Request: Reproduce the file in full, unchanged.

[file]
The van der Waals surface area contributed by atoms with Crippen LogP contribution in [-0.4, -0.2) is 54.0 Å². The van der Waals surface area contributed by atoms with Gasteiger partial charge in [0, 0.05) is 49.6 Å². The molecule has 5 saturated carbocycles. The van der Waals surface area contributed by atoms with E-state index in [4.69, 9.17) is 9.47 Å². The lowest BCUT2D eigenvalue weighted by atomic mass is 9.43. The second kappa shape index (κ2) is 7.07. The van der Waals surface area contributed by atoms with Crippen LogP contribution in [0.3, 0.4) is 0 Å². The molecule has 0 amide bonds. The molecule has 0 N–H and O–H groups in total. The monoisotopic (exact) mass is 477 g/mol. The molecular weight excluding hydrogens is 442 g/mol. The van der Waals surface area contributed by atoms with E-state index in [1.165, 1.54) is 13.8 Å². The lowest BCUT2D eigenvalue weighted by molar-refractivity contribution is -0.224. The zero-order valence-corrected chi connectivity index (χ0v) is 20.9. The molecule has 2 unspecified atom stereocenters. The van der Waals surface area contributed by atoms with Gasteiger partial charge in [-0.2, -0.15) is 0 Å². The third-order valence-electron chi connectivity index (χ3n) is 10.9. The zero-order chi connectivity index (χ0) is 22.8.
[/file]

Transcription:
The van der Waals surface area contributed by atoms with Crippen LogP contribution in [-0.4, -0.2) is 54.0 Å². The van der Waals surface area contributed by atoms with Gasteiger partial charge in [0, 0.05) is 49.6 Å². The molecule has 5 saturated carbocycles. The van der Waals surface area contributed by atoms with E-state index in [4.69, 9.17) is 9.47 Å². The lowest BCUT2D eigenvalue weighted by atomic mass is 9.43. The second kappa shape index (κ2) is 7.07. The van der Waals surface area contributed by atoms with Crippen LogP contribution in [0.3, 0.4) is 0 Å². The molecule has 0 amide bonds. The molecule has 0 N–H and O–H groups in total. The monoisotopic (exact) mass is 477 g/mol. The molecular weight excluding hydrogens is 442 g/mol. The van der Waals surface area contributed by atoms with E-state index in [1.165, 1.54) is 13.8 Å². The lowest BCUT2D eigenvalue weighted by molar-refractivity contribution is -0.224. The zero-order valence-corrected chi connectivity index (χ0v) is 20.9. The molecule has 2 unspecified atom stereocenters. The van der Waals surface area contributed by atoms with Gasteiger partial charge in [-0.2, -0.15) is 0 Å². The third-order valence-electron chi connectivity index (χ3n) is 10.9. The zero-order chi connectivity index (χ0) is 22.8.